As more companies and consumers become privy to meeting climate-related standards, the insurance industry can become an important catalyst in achieving these goals. McKinsey recently spoke with Eleonora Sharef, a partner in the New York office, about how insurers have taken advantage of the opportunities presented in the climate space and how insurers can help clients advance their own environmental, social, and governance (ESG) efforts.
McKinsey: What climate and social efforts have you seen recently in insurance?
Eleonora Sharef: Transitioning to a climate-conscious economy is one of the largest priorities of the century. People don’t yet understand the outsize role insurance will play in this effort, however. Insurance is fundamentally about risk transfer—and the climate transition is all about risk, risk mitigation, and risk transfer. I see the insurance industry playing a role on three fronts.
First, insurance companies will be key in building resilience. Communities across the world use insurance products to protect themselves against catastrophes. Insurers can help protect customers against natural hazards by preparing them early and enhancing their product offerings based on climate trends. Insurers can also use claims to educate their clients on how to build resilience against climate catastrophes and support a greater use of preventive measures.
Second, insurance companies can help scale up the climate economy. Currently, one of the greatest challenges in scaling wind, solar, hydrogen, carbon capture, and nuclear fusion is insurance: because there is a lack of understanding around the underlying risks in these new technologies, many investors struggle to make sought-after investments in energy-transition companies. The insurance sector should rethink its approach to risk appetite and develop the right mechanisms to support these new sectors—but that’s no small feat.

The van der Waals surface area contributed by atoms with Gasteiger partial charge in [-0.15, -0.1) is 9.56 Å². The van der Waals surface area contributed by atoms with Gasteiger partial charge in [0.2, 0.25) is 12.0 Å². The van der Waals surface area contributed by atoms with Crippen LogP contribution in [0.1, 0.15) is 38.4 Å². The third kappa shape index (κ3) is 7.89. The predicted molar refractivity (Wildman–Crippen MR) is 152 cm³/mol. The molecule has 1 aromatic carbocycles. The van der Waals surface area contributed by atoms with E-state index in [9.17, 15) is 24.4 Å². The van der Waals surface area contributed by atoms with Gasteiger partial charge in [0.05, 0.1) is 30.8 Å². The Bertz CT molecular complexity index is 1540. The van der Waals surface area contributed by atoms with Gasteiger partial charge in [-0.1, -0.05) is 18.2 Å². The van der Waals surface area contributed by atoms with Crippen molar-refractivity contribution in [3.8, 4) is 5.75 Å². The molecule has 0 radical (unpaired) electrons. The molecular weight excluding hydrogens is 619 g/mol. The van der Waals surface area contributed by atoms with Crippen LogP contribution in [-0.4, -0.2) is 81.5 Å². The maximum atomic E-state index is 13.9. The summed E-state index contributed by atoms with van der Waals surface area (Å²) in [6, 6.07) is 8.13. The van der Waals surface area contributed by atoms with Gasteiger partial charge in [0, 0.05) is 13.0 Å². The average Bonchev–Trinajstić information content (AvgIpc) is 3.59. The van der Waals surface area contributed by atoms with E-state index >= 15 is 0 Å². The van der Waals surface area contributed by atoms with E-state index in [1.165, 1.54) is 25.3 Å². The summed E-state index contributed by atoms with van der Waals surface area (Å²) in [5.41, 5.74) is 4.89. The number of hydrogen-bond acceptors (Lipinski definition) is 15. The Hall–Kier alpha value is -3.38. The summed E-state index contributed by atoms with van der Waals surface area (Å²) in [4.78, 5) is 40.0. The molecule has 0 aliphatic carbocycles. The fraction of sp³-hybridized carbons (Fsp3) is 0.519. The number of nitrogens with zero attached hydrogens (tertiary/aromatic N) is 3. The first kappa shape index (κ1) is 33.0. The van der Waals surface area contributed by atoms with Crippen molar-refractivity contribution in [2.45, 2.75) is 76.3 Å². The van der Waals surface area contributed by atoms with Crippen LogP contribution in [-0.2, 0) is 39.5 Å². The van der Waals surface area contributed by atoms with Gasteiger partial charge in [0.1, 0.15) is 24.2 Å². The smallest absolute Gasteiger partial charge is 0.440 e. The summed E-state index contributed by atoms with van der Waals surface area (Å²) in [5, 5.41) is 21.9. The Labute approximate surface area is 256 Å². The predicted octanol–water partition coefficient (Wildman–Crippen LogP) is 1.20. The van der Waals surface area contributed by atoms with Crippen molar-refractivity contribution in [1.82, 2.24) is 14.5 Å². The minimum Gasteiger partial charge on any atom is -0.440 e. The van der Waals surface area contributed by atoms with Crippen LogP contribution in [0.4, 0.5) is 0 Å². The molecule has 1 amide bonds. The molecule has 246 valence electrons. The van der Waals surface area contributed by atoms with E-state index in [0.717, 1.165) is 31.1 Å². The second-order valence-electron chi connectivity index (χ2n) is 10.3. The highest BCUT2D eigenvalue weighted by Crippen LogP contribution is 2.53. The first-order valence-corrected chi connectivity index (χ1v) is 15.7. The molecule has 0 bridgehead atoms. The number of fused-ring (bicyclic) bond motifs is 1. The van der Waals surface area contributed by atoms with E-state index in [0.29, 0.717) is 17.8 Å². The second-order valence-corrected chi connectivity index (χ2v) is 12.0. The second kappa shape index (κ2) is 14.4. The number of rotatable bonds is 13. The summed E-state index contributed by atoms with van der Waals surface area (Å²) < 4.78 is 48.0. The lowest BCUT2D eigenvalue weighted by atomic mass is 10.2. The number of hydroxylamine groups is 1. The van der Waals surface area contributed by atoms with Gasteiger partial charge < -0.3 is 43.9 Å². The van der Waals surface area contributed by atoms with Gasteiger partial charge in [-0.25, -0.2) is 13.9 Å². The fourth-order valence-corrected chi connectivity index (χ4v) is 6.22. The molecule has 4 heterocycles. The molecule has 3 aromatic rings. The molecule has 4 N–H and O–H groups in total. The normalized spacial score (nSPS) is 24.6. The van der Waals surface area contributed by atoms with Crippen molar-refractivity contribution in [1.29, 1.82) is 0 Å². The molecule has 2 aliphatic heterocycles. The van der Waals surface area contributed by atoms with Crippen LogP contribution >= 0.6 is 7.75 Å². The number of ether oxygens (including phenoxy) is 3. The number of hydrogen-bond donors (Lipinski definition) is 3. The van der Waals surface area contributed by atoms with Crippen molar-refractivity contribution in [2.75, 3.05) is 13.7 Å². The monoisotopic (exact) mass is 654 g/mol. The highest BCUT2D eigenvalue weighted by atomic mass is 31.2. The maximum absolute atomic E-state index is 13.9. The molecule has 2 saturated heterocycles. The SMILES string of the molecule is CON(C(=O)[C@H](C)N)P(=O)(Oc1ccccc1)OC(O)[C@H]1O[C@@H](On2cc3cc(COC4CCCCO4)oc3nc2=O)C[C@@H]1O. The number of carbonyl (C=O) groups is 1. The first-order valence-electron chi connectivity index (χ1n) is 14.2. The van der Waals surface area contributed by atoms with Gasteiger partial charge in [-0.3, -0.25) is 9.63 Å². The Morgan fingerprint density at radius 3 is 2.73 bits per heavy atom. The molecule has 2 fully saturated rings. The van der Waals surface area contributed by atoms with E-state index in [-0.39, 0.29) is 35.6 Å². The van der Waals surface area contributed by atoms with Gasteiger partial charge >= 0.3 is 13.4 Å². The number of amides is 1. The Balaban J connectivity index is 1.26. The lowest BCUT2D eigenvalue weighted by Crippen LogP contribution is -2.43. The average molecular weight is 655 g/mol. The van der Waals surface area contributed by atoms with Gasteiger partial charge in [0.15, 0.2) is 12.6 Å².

And third, insurers are among the largest asset managers in the world. Their approach to investing will be increasingly important in furthering the energy transition. For example, many asset managers are continuing investments in tar, sand, and coal. But exiting these investment classes is complicated because several states in the United States have threatened boycotting financial institutions that ban investments in fossil fuels. As such, insurance companies will have to find a middle ground between these opposing sides.
McKinsey: What are the challenges of making climate-conscious changes like these?
Eleonora Sharef: The opportunity in the climate space is large, but it is a complex, nuanced space. Insurers should be careful when it comes to balancing both sides of the spectrum. For example, they may think that limiting their support of fossil fuels and coal companies is the right move, but that could lead to major backlash from stakeholders on the other side, which could hurt business. Sociopolitical conflicts around the world and the oil and gas shortage have also complicated ESG efforts, but companies are finding ways to thrive and prosper.
McKinsey: How are insurers innovating in the near term?
Eleonora Sharef: There are a lot of commercial opportunities emerging: insuring renewables, developing new parametric products to protect businesses threatened by physical hazards, or creating new insurance products that help offtake risk. Different insurers are innovating to meet the world’s needs, which is exciting.
Eleonora Sharef is a partner in McKinsey’s New York office.